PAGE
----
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On one level, a 30-year-old white lawyer from Potomac, Md., wouldn’t be the obvious author for a book about Washington race relations during the ’30s and ’40s. But though Brad Snyder never set foot in Shaw or on U Street as a kid, baseball offered him a perspective others didn’t have.

Growing up, Snyder was a die-hard Baltimore Orioles fan in a family whose elders all yammered on about the Washington Senators, the team that left town the year before Snyder was born. But nobody talked about the Homestead Grays—a star-studded Negro League team that played in the Senators’ Griffith Stadium, before big crowds in the heart of black Washington, for several years before Jackie Robinson crossed baseball’s color line in 1947. When he discovered the Grays, Snyder was more than surprised. “I almost felt deprived,” he says. “I had the sense that I had been kept from learning about the real history of this city.”

His indignation fueled a Duke undergraduate thesis on the Grays. That paper, fleshed out with lots of extra research and more than 100 pages of footnotes, has just been released as Beyond the Shadow of the Senators: The Untold Story of the Homestead Grays and the Integration of Baseball.

Baseball’s integration is hardly virgin territory for scholars. Snyder’s book, though, takes a fresh approach. It focuses on the inescapable—and all too often awkward—relationship between white baseball and black baseball, played out in the nation’s capital, a city that was at once Southern yet also home to the federal government.

Shadow locates its race-related conflicts within the overlapping relationships of several subtly drawn characters. In 1937, Sam Lacy, a crusading Washington sportswriter for African-American newspapers (who’s still alive and approaching 100), challenged Senators owner Clark Griffith to integrate the sport; Griffith’s reply that the event was “not far off” made national headlines.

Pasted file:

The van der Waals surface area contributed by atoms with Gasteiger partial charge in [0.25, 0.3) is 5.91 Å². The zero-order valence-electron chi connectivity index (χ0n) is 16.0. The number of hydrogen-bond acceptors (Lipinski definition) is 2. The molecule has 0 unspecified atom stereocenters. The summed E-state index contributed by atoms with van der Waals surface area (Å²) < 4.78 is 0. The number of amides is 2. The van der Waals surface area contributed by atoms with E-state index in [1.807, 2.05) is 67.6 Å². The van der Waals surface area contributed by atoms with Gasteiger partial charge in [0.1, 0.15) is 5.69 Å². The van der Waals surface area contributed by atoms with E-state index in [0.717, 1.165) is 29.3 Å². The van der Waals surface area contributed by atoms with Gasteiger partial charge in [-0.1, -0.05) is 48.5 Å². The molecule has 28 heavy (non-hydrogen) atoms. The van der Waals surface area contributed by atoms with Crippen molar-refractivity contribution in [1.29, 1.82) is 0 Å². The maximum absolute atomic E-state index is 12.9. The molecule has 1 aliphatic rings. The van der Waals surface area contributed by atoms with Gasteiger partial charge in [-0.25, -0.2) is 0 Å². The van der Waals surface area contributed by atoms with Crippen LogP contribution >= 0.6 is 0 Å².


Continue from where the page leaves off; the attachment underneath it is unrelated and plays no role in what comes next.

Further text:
But it would take another decade: Despite his forward-looking words, Griffith, who made significant money on the Grays’ rentals of his stadium, had reasons to support the status quo. (So did African-American Grays owner Cum Posey, who risked losing his business if the major leagues integrated without compensating Negro League owners.) But despite his resistance to change, Griffith avoided general condemnation at the time—not least because Washington Redskins owner George Preston Marshall expressed more openly racist views than Griffith ever did. Lacy, meanwhile, clashed publicly with Washington Post sports columnist Shirley Povich, who, as one of the city’s leading voices for integration, might have been his ally had personal animus not intervened.

To Snyder, these relationships not only shaped the tenor of race relations in Washington during that era but also, in a more mundane way, condemned the Senators to their legendary fate. “The amazing thing is that in September 1954—four months after Brown vs. Board of Education and seven years after Jackie Robinson—the Senators were still segregated,” Snyder says. When the financially struggling team did integrate, it was with an Afro-Cuban player, Carlos Paula. “With their stadium in the middle of the African-American community, they could have desperately used a black star,” Snyder says.

With Washington now awaiting a new baseball franchise, the lessons of the Senators reverberate even today. For all the focus on building pricey sky boxes, “you have to market a team to the entire community, not just to upper-class whites,” Snyder says. “If the Montreal Expos move to Washington, the owners would be foolish not to market Vladimir Guererro to the Latino community here.” —Louis Jacobson

Brad Snyder appears April 6, at 5 p.m. at Politics & Prose, 5015 Connecticut Ave. NW. For more information, call (202) 364-1919.